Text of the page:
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  1. Guider Pens are hand turned by Guider Pen Works, Rajahmundry, Andhra Pradesh, India. The company was started in 1946 by Mr. G Subbarao. At present his son Mr. Lakshmana Rao looks after the business. They still turn the pens by hand and the pen materials are acrylic, ebonite and some celluloid which it is claimed is in stock since 1950s. I bought an Emerald and pearl green swirl acrylic medium pen. It is offered in eye dropper filler but Mr. Lakshamana Rao, the gentleman he is, agreed to do a cartridge/convertor version of the pen for me. So my ‘Guider Acrylic Medium’ is a cartridge/convertor filler with a fine nib. Design and Workmanship The pen is in emerald and pearl green swirl with the pearl green having a mother of pearl sheen and white lines rippling through. This gorgeous acrylic makes it very attractive and the high gloss polish adds to the beauty. The golden clip is Parker like Arrow with Guider embossed on it. There are two golden cap rings and a jewel of same acrylic on the cap. The cap is screw type and opens in very convenient 21/2 turns. The barrel is rounded at the end without any end-cap or rings. The barrel threads are generous so that the ink does not leak as the pen can be used as an eye dropper filler too. The Section is made of the same acrylic. It is straight with a flared edge. The pen uses an ebonite comb feed and #3 nib in a nib housing which is screwed into the section. Size of the nib is in perfect resonance with the pen but it is steel coloured, an absolute no-no with a golden trim. 4/5 Dimensions and Weight Weight 25.7 gms Length capped 144 mm Length uncapped 128 mm Length posted 169 mm Section Diameter 12 mm Barrel Diameter 17 mm Cap Diameter 19 mm It is a medium sized pen but due to acrylic, is light weight. The balance is excellent when posted but feels awkward when un-posted. The size and diameter of section and the balance as well as weight is ideal for long hours of writing. 4/5 Nib The nib is steel while rest of the trim is golden causing a clash which takes a lot away from the looks. The nib is not smooth but toothy with a lot of feed back. However the feed and nib combination is good as it lays a wet and uniform line. I had to change the nib with a FPR 2 tone medium nib to make the glaring design flaw go away. The nib leaves a lot to be desired. 3/5 Filling System The cartridge convertor filling system is very handy as it takes any International size cartridges. The twist convertor, very obviously of Chinese origin, holds 1.1 ml of ink and offers you a choice of any ink of your choice. The pen can be used as an eye dropper filler too. 5/5 Price and Value for Money The cartridge/convertor filler version of the pen was supplied for Rs 1,200/- (approximately US$18) excluding shipping. It is a value for money pen for its design, feed, quality of acrylic and finish. The nib malady can be easily treated by a nib switch. Or you can order the more expensive German nib and cartridge/convertor from the manufacturer. 5/5 In my opinion, there are not many hand turned pen makers left in business and each piece they create is an artefact or let us say a sculpture. Guider make their pens in the old fashioned way by hand on machines imported from Germany more than 70 years ago.For serious collectors and even fp lovers it is a must have. Overall Score: 21/25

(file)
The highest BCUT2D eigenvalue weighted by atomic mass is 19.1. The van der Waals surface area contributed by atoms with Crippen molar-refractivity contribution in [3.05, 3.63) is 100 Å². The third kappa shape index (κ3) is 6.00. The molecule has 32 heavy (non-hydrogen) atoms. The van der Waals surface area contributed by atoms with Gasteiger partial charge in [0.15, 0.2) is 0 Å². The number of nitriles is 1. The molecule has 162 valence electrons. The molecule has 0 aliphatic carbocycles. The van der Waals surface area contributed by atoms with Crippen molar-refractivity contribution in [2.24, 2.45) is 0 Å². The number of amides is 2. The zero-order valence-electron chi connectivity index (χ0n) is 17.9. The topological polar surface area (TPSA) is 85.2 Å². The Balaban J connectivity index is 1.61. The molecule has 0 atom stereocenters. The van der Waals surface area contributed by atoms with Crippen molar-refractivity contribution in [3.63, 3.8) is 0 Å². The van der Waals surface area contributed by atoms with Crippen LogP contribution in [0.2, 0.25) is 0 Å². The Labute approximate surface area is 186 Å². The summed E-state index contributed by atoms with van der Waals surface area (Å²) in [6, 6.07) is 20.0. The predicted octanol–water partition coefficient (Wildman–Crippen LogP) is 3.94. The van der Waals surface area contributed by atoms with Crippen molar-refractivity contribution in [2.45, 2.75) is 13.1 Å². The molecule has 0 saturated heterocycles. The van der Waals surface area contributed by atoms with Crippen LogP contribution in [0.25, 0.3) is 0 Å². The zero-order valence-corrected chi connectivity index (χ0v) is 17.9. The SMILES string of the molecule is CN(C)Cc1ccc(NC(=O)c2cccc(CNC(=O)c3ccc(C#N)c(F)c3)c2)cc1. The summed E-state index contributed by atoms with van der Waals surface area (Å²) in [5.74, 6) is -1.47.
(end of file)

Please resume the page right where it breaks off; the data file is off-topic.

2. RATNAM TARPODA Ratnam Tarpoda Ratnam Tarpoda (Big Size) was one amongst my mass-order purchase through my dear friend Pradeep who was travelling to Rajahmundry last year. I have bought lot of pens from different manufacturers and I have varied experiences across the three brands of Rajahmundry. For those who don’t know, Rajahmundry is one of the major city of Andhra Pradesh in India. And city consists of few of the oldest fountain pen manufacturers in India like Ratnam, Ratnamson, and Guider. Ratnam Pen Works ( KV Brahmam & Brothers) is the first “Swadeshi” Fountain Pen Company of India and was established in 1932. It was started by Kosuri Venkat Ratnamand is currently being run by one of his two sons, Siva Ratnam. They also manufacture handmade gold nibs including conical shape gold nib. Most of their pens are made of ebonite, however they also make silver metal pens and also gold plated silver pens. I have yet to see acrylic pen from them. The review is about their big size ebonite pen , Ratnam Tarpoda. DESIGN : 3.5/5 Here the pen is in simple, classic shaped design with rounded finials. The pen tapers down down to rounded bottom, while the cap also tapers but just slightly to finial which is shaped like parabolic dome. It bears lot of resemblance to one of my previously reviewed pen Ratnamson 302, which is a pen from different manufacturer, though in this case the cap finials tapers more towards top. Ratnam Tarpoda – Uncapped Ratnam Tarpoda – Dome Shaped Top and Rounded Bottom The grip section is made in black ebonite unlike the body which is made in olive ripple ebonite which is famous by name of White Tiger because of the resemblance to skin of white tiger. Ratnam Tarpoda – Capped Ratnam Tarpoda – Uncapped and Unposted Ratnam Tarpoda – Uncapped and Posted The barrel is cylindrical and tapers both ways, towards the grip section and also towards the bottom end. The grip section in black ebonite gradually tapers towards the top with flared end at the top. The grip section is short and I end up gripping threads which actually are not sharp and rather they are smooth and provide good grip. The cap is adorned with dual bands and has a stiff ball end type clip. The trims used are gold and I believe they match with the ebonite. And it opens in 4 1/2 turns. Ratnam Tarpoda – Cap with Ball end Clip and Dual Centerbands The barrel is engraved with the branding which reads “RATNAM PEN, MADE IN RJY, INDIA”. And it is filled some sort of gold paint which I believe is not neatly done as their is spillage of gold paint on barrel which eventually will wear off with time. Ratnam Tarpoda – Branding Overall it is a classic, no nonsense, elegant cigar shaped design and you cant go wrong with that. Ratnam Tarpoda – Classic Cigar Design Finishing can be improved a little. And most importantly the turns to open cap must be minimized. BUILT & CONSTRUCTION : 3/5 The quality of material used is good and is sturdy. There is no discolouration of material. The built quality is just at par with like of Ranga or Deccan pens if not better, especially finishing. I think Branding on barrel can still be improved. What I really liked was the alignment of cap with the barrel when it is closed in such a way that the ripple effect of ebonite carries to the cap from barrel. Ratnam Tarpoda – Ripple Pattern Continuation from Barrel to Cap Its a handmade pen and yes there are certain anomalies like cap finial doesn't align in line with the tapered profile of the cap. But again what do you expect from such an inexpensive pen. Ratnam Tarpoda – Cap Finial not aligned with cap Ratnam Tarpoda – Cap inner View As far as the quality of band is considered they are better than what I had on Ratnamson 302. But yes they still need improvement. Ratnam Tarpoda – Cap Center Bands One thing I really did not like was provision for 2 breather holes in the pen, otherwise it is well built HANDMADE pen at this price point. BALANCE & SIZE : 5/5 The pen is vary well balanced in both the scenarios when writing with cap posted or unposted. Yes, when cap is posted at back, the rear becomes heavy and will suit the one with large hands but it doesn’t becomes unbalanced at all. The cap posts securely and it post deep. Below are the 2 images showing the length till which the cap posts, outer limit shown by thumb. Ratnam Tarpoda – Cap Posts Deep Ratnam Tarpoda – Thumb shows the length till which the cap posts Below are the two images showing the length of pen when writing with cap posted and unposted. Ratnam Tarpoda – Writing Unposted Ratnam Tarpoda – Writing Posted Being ebonite it is light weigh and no metal is used here. Ratnam Tarpoda – Weight in gms including cap Ratnam Tarpoda – Weight in gms excluding cap Few Specifications are : Length of pen (closed) – 150 mmLength of pen (open and unposted) – 125 mm (including nib)Length of pen (open and posted) – 165 mm (including nib)Length of Grip Section – 15 mmMaximum Dia of Cap – 16 mmMaximum Dia of Barrel – 14 mmMaximum Dia of Grip Section – 12 mmMinimum Dia of Grip Section – 10 mmWeight of Pen with Cap – 28.24 gms (inked)Weight of Pen without Cap – 17.82 gms (inked) Below are the few images showing the comparison of pen with others: Ratnam Tarpoda vs Lamy Safari vs Pilot MR vs Jinhao X750 – Capped Ratnam Tarpoda vs Lamy Safari vs Pilot MR vs Jinhao X750 – Uncapped ans Posted Clearly it is not that much a big pen and hence it is comfortable for most of the users. NIB : 2.5/5 Nib used is #5 friction fit with ebonite feed. Nib is Dual tone and is well articulated with certain engraving which reads ” GENIUS IRIDIUM GERMANY”. The nib on this was better than what the Guider puts on their pens but yes not to my liking and thus I ended up grinding the nib to medium Italic and it was nib which got grind easily unlike Wality nibs. Ratnam Tarpoda – Nib unit View – Top Ratnam Tarpoda – Nib unit View – Side Ratnam Tarpoda – Nib unit View – Underside The problem is that the nib is available only in fine and no other choices. INK FILLING MECHANISM : 4/5 The ink filling mechanism is via an Eyedropper, well you can use syringe also. Ink capacity is around 3.5 ml which is substantial. Ratnam Tarpoda – Pen taken apart Ratnam Tarpoda – Eyedropper Filling Since its an ED pen, there is a noticeable increase in the inflow when the ink level goes below 3/4th and that is when you will have to refill otherwise it will burp. Its like it will gives you warning before it burps. This pen though has not burped on me at all and yeah I ensure when the ink level goes below I refill it. Below are the images of my handwritten review and the writing samples: Ratnam Tarpoda – Handwritten Review – Page 1 Ratnam Tarpoda – Handwritten Review – Page 2 Ratnam Tarpoda – Handwritten Review – Page 3 Ratnam Tarpoda – Handwritten Review – Page 4 CONCLUSION : 18/25 I recommend this pen to every collector. Its an handmade pen from first pen manufacturer of India. Also will recommend to the likes who love fiddling around with their pen and know how to live around and ED pen. I bought this pen for Rs. 1000 (approx US $16 ) which included shipping last year and I believe the price might have gone up. What I Like: Classic Cigar Design Handmade Very Good Quality Ebonite Good Balance and Size Good Ink Capacity A piece of History Value for MoneyWhat I don’t Like: Eyedropper only Only one nib option Branding HOW TO BUY: They can be easily approached via WhatsApp ( Mob No. +91 98489 18904). They will send you pics and prices and you can select whatever you like. Pay via bank transfer and they ship once the payment is received. You can also check out his Facebook page : https://www.facebook.com/Ratnam-pens-314421885386511/?fref=ts The review is simultaneously posted at my blog. For more reviews check my blog here : LINK